The counter-terrorism police said 19 children were arrested on suspicion of extreme right-wing (XRW) terrorism last year, when a 13-year-old was the youngest detained.
Officers made 186 terror-related arrests in the year to December 31, with under 18s making 20 arrests. Metropolitan Police said a suspect was linked to Islamist extremism.
The total number of arrests last year was one per cent lower than the previous 12 months, and since 2017, police have averted 32 late-stage terrorist attacks across the UK.
Police chiefs cited XRW terrorism in online communities as a growing concern because “games are present as a messaging platform and are reflected in some of the propaganda”.
Matt Jukes, Met’s assistant commissioner for specialist operations, said some of the videos produced by XRW groups “occupy the troops of first-person shooter games”, adding: “They present something very attractive to a vulnerable boy who uses a very time to play. “
Speaking to reporters at New Scotland Yard on Thursday, he said: “There is a picture here of young people spending a lot of time discussing, sharing and exchanging material online; we are definitely seeing some of that shift to plans to carry out terrorist attacks. .
“It’s a real concern that we continue to see so many young people in our case work.”
Jukes said counter-terrorism officers have seen an increase in “self-initiated terrorists” – identified as “significantly younger”, unsophisticated operators who arm themselves with “readily available” weapons such as vehicles or knives.
He said they are likely to draw inspiration from online content and are sometimes in touch with others, adding: “The decision to resort to violence is a choice they make and act on alone.”
At present, there are 800 direct police investigations, 80 percent of which are linked to Islamist extremism. Officers interrupted four late-stage terror plans last year – three of which were related to XRW terrorism.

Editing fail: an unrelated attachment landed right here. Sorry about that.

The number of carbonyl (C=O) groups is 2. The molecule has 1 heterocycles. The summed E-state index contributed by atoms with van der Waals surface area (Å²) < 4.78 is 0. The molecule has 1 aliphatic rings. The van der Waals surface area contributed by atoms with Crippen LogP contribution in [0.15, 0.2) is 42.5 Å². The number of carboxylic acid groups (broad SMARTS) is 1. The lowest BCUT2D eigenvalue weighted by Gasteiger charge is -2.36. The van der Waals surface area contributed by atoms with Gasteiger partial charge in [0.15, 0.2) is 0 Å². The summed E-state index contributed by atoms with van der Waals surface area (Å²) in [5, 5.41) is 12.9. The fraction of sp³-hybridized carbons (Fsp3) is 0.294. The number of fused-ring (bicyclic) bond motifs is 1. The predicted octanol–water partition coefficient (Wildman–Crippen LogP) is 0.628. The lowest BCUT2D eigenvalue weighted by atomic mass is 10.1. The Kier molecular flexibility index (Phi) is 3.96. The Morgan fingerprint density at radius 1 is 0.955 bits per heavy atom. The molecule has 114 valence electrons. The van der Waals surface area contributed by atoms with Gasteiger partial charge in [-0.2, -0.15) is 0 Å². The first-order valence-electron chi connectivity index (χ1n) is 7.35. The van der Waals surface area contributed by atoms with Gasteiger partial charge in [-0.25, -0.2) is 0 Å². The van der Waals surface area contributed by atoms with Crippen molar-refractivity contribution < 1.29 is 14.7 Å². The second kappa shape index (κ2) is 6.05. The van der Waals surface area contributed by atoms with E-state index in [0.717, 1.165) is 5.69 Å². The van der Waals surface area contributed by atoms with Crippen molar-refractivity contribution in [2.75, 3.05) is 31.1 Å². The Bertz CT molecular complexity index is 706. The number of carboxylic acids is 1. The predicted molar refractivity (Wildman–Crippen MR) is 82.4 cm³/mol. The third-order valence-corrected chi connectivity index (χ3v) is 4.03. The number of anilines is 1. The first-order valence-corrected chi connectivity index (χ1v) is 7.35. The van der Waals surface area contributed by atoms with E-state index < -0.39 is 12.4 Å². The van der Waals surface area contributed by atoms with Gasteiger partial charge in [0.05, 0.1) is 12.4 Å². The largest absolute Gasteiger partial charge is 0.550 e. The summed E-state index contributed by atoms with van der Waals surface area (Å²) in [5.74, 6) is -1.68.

Police said anti-Semitism, Islamophobia and violent misogyny are “lasting features” in the narrative presented by the threat of XRW terrorism.
Jukes said, “We see the description of submission to women – sometimes violent in Islamist narratives – but the one thing that tells me is to have looked at our references to Prevent.”
He said a third of references to the early action program has “a history of domestic abuse – either as a victim, witness or mostly as a male perpetrator of domestic violence”, adding: “There is no doubt that domestic abuse is present in much of our case management and in many terrorism is another form of male violence. “
Sir. Jukes has urged parents and guardians to be aware of changes in young people’s behavior, withdrawal from family life and friendships, and to be attracted to new conversations.
He said: “One thing we see is young people who do not understand that researching and sharing material that they encounter is a terrorist crime. I need to be aware of young people that some of the material they meetings will have serious consequences. “
Outgoing Commissioner Dame Cressida Dick said: “We must not be complacent terrorist threat is a realityl and poses a danger. It is constantly evolving [and] we must be ready to adapt and change our approach to match the threat we face. “